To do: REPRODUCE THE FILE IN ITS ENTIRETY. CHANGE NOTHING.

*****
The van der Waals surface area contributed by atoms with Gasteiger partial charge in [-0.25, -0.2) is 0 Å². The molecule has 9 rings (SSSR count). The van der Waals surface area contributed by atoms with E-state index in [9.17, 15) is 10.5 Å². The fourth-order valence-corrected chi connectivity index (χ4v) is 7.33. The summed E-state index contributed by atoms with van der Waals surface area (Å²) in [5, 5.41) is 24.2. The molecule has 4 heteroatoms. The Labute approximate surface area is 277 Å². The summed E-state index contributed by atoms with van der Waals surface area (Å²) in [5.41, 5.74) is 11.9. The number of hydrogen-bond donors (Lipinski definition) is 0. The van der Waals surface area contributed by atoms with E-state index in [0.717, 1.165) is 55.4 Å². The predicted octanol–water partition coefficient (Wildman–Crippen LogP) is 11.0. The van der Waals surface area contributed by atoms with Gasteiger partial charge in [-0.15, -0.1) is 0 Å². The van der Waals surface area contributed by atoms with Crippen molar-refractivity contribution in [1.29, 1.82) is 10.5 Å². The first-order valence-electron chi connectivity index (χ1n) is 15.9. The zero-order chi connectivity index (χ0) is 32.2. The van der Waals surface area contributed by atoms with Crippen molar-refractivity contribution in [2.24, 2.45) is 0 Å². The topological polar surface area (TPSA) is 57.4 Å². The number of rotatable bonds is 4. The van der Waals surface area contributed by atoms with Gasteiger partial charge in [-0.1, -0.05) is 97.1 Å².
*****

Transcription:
The van der Waals surface area contributed by atoms with Gasteiger partial charge in [-0.25, -0.2) is 0 Å². The molecule has 9 rings (SSSR count). The van der Waals surface area contributed by atoms with E-state index in [9.17, 15) is 10.5 Å². The fourth-order valence-corrected chi connectivity index (χ4v) is 7.33. The summed E-state index contributed by atoms with van der Waals surface area (Å²) in [5, 5.41) is 24.2. The molecule has 4 heteroatoms. The Labute approximate surface area is 277 Å². The summed E-state index contributed by atoms with van der Waals surface area (Å²) in [5.41, 5.74) is 11.9. The number of hydrogen-bond donors (Lipinski definition) is 0. The van der Waals surface area contributed by atoms with E-state index in [0.717, 1.165) is 55.4 Å². The predicted octanol–water partition coefficient (Wildman–Crippen LogP) is 11.0. The van der Waals surface area contributed by atoms with Gasteiger partial charge in [-0.15, -0.1) is 0 Å². The van der Waals surface area contributed by atoms with Crippen molar-refractivity contribution in [1.29, 1.82) is 10.5 Å². The first-order valence-electron chi connectivity index (χ1n) is 15.9. The zero-order chi connectivity index (χ0) is 32.2. The van der Waals surface area contributed by atoms with Crippen molar-refractivity contribution in [2.24, 2.45) is 0 Å². The topological polar surface area (TPSA) is 57.4 Å². The number of rotatable bonds is 4. The van der Waals surface area contributed by atoms with Gasteiger partial charge in [-0.1, -0.05) is 97.1 Å².